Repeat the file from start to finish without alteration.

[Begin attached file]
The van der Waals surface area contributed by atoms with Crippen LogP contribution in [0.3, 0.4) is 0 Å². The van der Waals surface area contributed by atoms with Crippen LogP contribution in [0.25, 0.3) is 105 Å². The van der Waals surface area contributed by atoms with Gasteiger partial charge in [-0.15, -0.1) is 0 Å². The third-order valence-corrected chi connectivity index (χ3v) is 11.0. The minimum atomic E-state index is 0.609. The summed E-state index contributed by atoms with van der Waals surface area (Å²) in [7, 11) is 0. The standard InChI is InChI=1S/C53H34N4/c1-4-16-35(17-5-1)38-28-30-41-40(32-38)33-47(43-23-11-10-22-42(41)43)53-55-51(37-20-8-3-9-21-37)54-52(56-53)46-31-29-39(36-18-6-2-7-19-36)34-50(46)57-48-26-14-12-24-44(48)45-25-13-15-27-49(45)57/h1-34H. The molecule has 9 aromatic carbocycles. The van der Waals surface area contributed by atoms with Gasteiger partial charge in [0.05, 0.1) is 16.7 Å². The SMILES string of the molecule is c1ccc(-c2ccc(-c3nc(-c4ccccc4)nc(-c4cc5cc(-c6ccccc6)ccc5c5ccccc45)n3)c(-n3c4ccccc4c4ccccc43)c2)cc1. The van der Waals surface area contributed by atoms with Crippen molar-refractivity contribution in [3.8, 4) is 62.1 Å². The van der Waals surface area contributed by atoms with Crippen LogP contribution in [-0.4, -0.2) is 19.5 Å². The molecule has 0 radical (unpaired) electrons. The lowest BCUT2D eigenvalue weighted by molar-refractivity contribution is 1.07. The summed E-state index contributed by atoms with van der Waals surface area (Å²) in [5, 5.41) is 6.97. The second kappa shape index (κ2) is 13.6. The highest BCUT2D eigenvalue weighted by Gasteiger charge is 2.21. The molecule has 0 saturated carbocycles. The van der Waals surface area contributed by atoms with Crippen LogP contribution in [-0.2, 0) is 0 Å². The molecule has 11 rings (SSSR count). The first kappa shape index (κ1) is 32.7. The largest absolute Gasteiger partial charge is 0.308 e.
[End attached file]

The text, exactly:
The van der Waals surface area contributed by atoms with Crippen LogP contribution in [0.3, 0.4) is 0 Å². The van der Waals surface area contributed by atoms with Crippen LogP contribution in [0.25, 0.3) is 105 Å². The van der Waals surface area contributed by atoms with Gasteiger partial charge in [-0.15, -0.1) is 0 Å². The third-order valence-corrected chi connectivity index (χ3v) is 11.0. The minimum atomic E-state index is 0.609. The summed E-state index contributed by atoms with van der Waals surface area (Å²) in [7, 11) is 0. The standard InChI is InChI=1S/C53H34N4/c1-4-16-35(17-5-1)38-28-30-41-40(32-38)33-47(43-23-11-10-22-42(41)43)53-55-51(37-20-8-3-9-21-37)54-52(56-53)46-31-29-39(36-18-6-2-7-19-36)34-50(46)57-48-26-14-12-24-44(48)45-25-13-15-27-49(45)57/h1-34H. The molecule has 9 aromatic carbocycles. The van der Waals surface area contributed by atoms with Gasteiger partial charge in [0.05, 0.1) is 16.7 Å². The SMILES string of the molecule is c1ccc(-c2ccc(-c3nc(-c4ccccc4)nc(-c4cc5cc(-c6ccccc6)ccc5c5ccccc45)n3)c(-n3c4ccccc4c4ccccc43)c2)cc1. The van der Waals surface area contributed by atoms with Crippen molar-refractivity contribution in [3.8, 4) is 62.1 Å². The van der Waals surface area contributed by atoms with Crippen LogP contribution in [-0.4, -0.2) is 19.5 Å². The molecule has 0 radical (unpaired) electrons. The lowest BCUT2D eigenvalue weighted by molar-refractivity contribution is 1.07. The summed E-state index contributed by atoms with van der Waals surface area (Å²) in [5, 5.41) is 6.97. The second kappa shape index (κ2) is 13.6. The highest BCUT2D eigenvalue weighted by Gasteiger charge is 2.21. The molecule has 0 saturated carbocycles. The van der Waals surface area contributed by atoms with Crippen LogP contribution in [-0.2, 0) is 0 Å². The molecule has 11 rings (SSSR count). The first kappa shape index (κ1) is 32.7. The largest absolute Gasteiger partial charge is 0.308 e.